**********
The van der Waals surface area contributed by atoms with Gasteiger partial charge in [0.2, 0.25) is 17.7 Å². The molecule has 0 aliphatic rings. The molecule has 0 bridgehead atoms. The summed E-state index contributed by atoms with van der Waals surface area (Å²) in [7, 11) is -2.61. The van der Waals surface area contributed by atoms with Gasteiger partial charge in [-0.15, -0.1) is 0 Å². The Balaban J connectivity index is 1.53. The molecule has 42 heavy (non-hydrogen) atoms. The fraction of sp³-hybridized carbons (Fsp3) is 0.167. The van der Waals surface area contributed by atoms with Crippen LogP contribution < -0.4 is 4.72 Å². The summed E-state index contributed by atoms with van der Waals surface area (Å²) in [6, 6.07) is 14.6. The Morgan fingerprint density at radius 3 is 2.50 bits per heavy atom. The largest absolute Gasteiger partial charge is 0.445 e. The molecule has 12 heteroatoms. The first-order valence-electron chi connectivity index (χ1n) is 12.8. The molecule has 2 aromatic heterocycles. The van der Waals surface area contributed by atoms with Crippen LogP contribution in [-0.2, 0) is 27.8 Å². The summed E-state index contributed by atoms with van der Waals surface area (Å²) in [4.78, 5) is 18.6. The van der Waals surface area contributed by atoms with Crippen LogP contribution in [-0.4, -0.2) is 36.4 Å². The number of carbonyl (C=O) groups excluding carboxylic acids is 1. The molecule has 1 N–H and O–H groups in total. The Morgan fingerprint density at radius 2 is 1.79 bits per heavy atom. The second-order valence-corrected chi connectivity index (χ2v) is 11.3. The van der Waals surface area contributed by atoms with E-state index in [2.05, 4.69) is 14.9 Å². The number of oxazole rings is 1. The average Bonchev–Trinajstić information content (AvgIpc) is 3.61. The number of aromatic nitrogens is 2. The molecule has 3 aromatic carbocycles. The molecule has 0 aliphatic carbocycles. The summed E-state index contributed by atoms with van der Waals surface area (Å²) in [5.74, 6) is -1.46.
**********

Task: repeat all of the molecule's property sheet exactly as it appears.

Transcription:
The van der Waals surface area contributed by atoms with Gasteiger partial charge in [0.2, 0.25) is 17.7 Å². The molecule has 0 aliphatic rings. The molecule has 0 bridgehead atoms. The summed E-state index contributed by atoms with van der Waals surface area (Å²) in [7, 11) is -2.61. The van der Waals surface area contributed by atoms with Gasteiger partial charge in [-0.15, -0.1) is 0 Å². The Balaban J connectivity index is 1.53. The molecule has 42 heavy (non-hydrogen) atoms. The fraction of sp³-hybridized carbons (Fsp3) is 0.167. The van der Waals surface area contributed by atoms with Crippen LogP contribution < -0.4 is 4.72 Å². The summed E-state index contributed by atoms with van der Waals surface area (Å²) in [6, 6.07) is 14.6. The Morgan fingerprint density at radius 3 is 2.50 bits per heavy atom. The largest absolute Gasteiger partial charge is 0.445 e. The molecule has 12 heteroatoms. The first-order valence-electron chi connectivity index (χ1n) is 12.8. The molecule has 2 aromatic heterocycles. The van der Waals surface area contributed by atoms with Crippen LogP contribution in [-0.2, 0) is 27.8 Å². The summed E-state index contributed by atoms with van der Waals surface area (Å²) in [4.78, 5) is 18.6. The van der Waals surface area contributed by atoms with Crippen LogP contribution in [-0.4, -0.2) is 36.4 Å². The number of carbonyl (C=O) groups excluding carboxylic acids is 1. The molecule has 1 N–H and O–H groups in total. The Morgan fingerprint density at radius 2 is 1.79 bits per heavy atom. The second-order valence-corrected chi connectivity index (χ2v) is 11.3. The van der Waals surface area contributed by atoms with E-state index in [2.05, 4.69) is 14.9 Å². The number of oxazole rings is 1. The average Bonchev–Trinajstić information content (AvgIpc) is 3.61. The number of aromatic nitrogens is 2. The molecule has 3 aromatic carbocycles. The molecule has 0 aliphatic carbocycles. The summed E-state index contributed by atoms with van der Waals surface area (Å²) in [5.74, 6) is -1.46.